If you want a darker tone, turn your tone control down more.

    That's a bunch of hooey. The people posting there do not understand how things work. Amps have a pretty high input impedance, especially tubes. They don't "see" any loading. The bass sees loading from the resistors, and they raise the output impedance of the bass. The loading rolls off high end and makes the tone darker. If you like that tone, then fine. But it does not make tube amps work better or any of that nonsense. Also the resistors are not in series, so the amp the load is not 440k. A 440k resistor in series with your signal is almost the same as turning your volume control about half way down. The two pickups, along with the resistors are in parallel. Two 220k resistors in parallel is 110k.

    I have a Mesa 400+ tube amp, and I use active basses with it. It sounds just fine.
  8. newbold


    Sep 21, 2008
    If it's the ONLY option then I think it could be a mistake, but I can't say it's a mistake just yet. Unless it could actually wreck my amp it'd be a mistake.

    I find that my bass sounds a lot differently when my volume and tones are turned down but my volume's compensated for.

    If it winds up being a tone control and slight pad then maybe the switch could come in handy but if the loading changes my tone beyond that I might like it.
  9. SGD Lutherie

    SGD Lutherie Banned Commercial User

    Aug 21, 2008
    Bloomfield, NJ
    Owner, SGD Music Products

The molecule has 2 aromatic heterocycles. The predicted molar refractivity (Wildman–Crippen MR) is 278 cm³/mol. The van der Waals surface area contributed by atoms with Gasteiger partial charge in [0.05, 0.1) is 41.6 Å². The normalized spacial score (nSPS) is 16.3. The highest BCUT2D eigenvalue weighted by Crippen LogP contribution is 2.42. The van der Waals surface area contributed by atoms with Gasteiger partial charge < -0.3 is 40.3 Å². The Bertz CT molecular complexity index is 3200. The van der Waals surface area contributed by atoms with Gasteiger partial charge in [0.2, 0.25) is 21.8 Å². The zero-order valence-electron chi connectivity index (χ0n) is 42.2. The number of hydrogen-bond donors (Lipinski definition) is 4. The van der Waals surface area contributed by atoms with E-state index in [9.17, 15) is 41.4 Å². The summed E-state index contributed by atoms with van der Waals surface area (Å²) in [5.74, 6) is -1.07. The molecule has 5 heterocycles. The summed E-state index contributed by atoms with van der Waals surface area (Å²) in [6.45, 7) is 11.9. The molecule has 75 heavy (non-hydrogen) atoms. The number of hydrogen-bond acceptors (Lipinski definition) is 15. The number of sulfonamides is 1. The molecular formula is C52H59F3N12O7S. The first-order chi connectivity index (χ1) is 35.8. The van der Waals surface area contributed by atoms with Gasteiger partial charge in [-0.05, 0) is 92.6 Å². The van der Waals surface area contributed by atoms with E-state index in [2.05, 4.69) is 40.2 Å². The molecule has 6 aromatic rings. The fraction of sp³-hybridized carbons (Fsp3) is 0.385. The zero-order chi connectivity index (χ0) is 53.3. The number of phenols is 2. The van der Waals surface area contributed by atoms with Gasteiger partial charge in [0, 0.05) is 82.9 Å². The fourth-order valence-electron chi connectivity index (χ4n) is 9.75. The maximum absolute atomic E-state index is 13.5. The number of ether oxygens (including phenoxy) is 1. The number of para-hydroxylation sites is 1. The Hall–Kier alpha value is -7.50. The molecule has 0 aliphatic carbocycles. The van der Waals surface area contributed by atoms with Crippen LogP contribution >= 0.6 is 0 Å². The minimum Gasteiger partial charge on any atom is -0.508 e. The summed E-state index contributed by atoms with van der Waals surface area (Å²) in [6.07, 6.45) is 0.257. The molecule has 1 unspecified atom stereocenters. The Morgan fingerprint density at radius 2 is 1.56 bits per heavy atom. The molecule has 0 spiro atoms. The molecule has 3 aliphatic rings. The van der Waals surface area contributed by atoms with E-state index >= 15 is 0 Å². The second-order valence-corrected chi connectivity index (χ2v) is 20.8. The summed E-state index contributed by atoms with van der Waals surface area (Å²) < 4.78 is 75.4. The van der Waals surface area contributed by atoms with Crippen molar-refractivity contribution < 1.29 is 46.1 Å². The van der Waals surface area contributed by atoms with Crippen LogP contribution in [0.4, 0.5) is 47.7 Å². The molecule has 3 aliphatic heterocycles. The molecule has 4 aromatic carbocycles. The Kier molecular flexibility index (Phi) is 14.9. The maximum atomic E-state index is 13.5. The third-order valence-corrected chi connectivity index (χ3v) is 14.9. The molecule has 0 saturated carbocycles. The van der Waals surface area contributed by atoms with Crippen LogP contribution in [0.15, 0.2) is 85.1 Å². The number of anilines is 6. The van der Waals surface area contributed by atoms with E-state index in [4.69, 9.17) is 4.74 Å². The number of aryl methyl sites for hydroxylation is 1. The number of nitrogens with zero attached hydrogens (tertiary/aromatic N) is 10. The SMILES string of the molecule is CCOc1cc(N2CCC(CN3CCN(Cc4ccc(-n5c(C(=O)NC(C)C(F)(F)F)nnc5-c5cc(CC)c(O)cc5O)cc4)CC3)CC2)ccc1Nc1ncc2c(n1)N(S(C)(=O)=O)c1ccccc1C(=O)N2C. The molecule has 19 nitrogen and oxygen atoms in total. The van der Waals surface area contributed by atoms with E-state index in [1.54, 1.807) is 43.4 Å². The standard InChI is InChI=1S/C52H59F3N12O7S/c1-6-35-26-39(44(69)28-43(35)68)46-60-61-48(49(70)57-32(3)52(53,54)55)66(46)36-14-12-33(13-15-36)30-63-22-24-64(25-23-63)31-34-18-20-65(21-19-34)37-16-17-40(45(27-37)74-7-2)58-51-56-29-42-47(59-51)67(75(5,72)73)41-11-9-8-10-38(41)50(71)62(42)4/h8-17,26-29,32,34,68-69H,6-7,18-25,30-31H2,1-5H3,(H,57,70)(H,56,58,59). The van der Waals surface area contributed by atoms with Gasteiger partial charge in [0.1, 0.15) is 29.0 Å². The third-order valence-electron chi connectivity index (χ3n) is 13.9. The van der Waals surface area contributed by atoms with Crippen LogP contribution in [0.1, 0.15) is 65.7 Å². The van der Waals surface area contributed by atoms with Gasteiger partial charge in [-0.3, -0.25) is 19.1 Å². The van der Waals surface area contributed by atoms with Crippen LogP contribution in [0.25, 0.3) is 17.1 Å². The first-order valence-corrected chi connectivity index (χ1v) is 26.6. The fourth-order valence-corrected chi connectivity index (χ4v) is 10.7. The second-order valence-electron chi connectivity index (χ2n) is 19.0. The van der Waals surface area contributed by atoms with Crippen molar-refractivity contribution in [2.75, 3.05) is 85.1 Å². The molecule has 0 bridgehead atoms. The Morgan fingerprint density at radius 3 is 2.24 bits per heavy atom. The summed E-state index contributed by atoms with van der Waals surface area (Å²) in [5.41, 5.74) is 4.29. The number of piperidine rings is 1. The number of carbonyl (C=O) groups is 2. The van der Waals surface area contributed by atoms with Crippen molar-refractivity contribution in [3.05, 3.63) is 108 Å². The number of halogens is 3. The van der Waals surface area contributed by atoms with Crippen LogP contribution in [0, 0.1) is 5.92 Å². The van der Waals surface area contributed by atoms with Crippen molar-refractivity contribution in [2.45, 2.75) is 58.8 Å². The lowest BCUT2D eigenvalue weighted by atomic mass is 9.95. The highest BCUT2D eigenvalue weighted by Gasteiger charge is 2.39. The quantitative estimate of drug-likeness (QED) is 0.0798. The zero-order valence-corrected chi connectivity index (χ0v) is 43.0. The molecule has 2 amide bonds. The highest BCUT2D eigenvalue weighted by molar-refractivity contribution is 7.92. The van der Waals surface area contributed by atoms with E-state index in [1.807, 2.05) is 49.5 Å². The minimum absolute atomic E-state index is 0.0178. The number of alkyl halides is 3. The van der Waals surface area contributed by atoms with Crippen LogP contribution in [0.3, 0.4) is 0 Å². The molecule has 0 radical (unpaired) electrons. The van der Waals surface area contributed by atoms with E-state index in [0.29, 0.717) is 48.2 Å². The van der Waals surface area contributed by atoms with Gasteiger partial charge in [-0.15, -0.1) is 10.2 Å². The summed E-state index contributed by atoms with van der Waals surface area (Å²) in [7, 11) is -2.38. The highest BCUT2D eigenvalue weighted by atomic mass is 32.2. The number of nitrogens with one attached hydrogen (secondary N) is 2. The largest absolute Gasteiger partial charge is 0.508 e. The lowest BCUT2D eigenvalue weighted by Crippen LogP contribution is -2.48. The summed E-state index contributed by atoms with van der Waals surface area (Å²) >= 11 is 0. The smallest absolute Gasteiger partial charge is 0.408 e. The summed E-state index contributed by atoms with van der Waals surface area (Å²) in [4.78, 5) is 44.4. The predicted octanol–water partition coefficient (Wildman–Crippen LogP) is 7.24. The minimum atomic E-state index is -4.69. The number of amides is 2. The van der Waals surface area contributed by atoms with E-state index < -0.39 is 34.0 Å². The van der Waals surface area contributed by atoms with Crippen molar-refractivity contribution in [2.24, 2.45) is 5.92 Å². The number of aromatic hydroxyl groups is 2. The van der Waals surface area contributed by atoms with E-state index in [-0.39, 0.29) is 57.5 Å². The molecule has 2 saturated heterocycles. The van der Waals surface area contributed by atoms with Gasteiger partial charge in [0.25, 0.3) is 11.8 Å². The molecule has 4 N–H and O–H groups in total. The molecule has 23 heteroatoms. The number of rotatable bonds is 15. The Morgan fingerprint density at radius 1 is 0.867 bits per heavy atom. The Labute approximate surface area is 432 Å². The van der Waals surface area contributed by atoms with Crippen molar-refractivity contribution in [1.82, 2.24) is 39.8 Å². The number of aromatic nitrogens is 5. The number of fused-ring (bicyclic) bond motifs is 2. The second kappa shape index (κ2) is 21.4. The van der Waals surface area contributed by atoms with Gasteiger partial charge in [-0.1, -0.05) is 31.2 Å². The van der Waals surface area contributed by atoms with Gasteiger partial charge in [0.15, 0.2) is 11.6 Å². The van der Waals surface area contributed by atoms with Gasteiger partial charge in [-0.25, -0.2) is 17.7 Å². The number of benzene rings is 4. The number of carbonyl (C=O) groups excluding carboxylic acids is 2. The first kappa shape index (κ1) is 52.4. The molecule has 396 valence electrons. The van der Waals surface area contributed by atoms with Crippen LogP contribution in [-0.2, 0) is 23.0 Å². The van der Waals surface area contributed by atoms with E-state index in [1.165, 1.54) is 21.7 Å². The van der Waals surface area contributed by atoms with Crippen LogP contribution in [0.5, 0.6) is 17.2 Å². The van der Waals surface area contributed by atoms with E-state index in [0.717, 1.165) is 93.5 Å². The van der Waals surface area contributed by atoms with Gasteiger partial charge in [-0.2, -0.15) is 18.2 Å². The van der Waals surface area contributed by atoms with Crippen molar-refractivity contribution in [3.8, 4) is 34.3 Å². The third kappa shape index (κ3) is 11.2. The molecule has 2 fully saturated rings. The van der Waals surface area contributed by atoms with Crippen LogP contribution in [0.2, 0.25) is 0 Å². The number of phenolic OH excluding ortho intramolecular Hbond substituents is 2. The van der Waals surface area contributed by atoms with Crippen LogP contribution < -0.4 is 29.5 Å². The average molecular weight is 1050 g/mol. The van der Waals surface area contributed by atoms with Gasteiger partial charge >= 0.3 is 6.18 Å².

How would it wreck your amp? No bass can wreck an amp.

    That's because when the volume is turned down a little, you have decreased the resistance between the pickup and ground, thus loading it down, and increased the series resistance between the pickup and amp. These two things lower the frequency of, and flatten the resonant peak of the pickup.

    If your tone is turned down a little, it does what tone controls do, it rolls off some high end.
    You might. You can get similar results using small value caps between the signal and ground, and even resistors to increase loading.

    But all that stuff about "pre loading" a tube amp is gibberish.
  10. newbold


    Sep 21, 2008
    re: loading a tube amp - understood.

    As far as the resistors being there to reduce the interaction between the tone controls - that's really the bigger interest for me. I play SS gear.

    I think that if there were some magic resistor one could mod their bass with to get a better amp response then we'd probably know about it. I was just going off what I'm reading online and trying to make sense of it.